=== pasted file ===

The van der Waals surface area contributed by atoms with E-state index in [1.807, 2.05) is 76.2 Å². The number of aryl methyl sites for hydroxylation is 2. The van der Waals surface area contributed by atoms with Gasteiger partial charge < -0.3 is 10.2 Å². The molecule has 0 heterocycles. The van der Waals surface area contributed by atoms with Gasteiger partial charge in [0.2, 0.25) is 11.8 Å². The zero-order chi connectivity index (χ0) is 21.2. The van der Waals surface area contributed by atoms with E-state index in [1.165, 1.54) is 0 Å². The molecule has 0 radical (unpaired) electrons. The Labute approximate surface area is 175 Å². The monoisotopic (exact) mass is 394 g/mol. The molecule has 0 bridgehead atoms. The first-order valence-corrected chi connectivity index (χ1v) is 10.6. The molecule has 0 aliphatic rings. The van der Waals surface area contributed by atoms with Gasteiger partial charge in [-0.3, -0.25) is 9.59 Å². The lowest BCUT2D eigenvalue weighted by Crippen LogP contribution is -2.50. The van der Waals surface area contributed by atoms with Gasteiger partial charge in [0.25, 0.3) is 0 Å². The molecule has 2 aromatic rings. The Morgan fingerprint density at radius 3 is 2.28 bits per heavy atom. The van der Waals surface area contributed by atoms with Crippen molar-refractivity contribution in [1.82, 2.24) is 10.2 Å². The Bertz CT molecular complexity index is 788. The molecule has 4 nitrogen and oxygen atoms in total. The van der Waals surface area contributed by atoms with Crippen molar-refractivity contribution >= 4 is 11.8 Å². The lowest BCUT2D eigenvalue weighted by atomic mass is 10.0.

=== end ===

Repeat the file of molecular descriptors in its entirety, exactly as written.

The van der Waals surface area contributed by atoms with E-state index in [1.807, 2.05) is 76.2 Å². The number of aryl methyl sites for hydroxylation is 2. The van der Waals surface area contributed by atoms with Gasteiger partial charge < -0.3 is 10.2 Å². The molecule has 0 heterocycles. The van der Waals surface area contributed by atoms with Gasteiger partial charge in [0.2, 0.25) is 11.8 Å². The zero-order chi connectivity index (χ0) is 21.2. The van der Waals surface area contributed by atoms with E-state index in [1.165, 1.54) is 0 Å². The molecule has 0 radical (unpaired) electrons. The Labute approximate surface area is 175 Å². The monoisotopic (exact) mass is 394 g/mol. The molecule has 0 bridgehead atoms. The first-order valence-corrected chi connectivity index (χ1v) is 10.6. The molecule has 0 aliphatic rings. The van der Waals surface area contributed by atoms with Gasteiger partial charge in [-0.3, -0.25) is 9.59 Å². The lowest BCUT2D eigenvalue weighted by Crippen LogP contribution is -2.50. The van der Waals surface area contributed by atoms with Gasteiger partial charge in [0.25, 0.3) is 0 Å². The molecule has 2 aromatic rings. The Morgan fingerprint density at radius 3 is 2.28 bits per heavy atom. The van der Waals surface area contributed by atoms with Crippen molar-refractivity contribution in [1.82, 2.24) is 10.2 Å². The Bertz CT molecular complexity index is 788. The molecule has 4 nitrogen and oxygen atoms in total. The van der Waals surface area contributed by atoms with Crippen molar-refractivity contribution >= 4 is 11.8 Å². The lowest BCUT2D eigenvalue weighted by atomic mass is 10.0.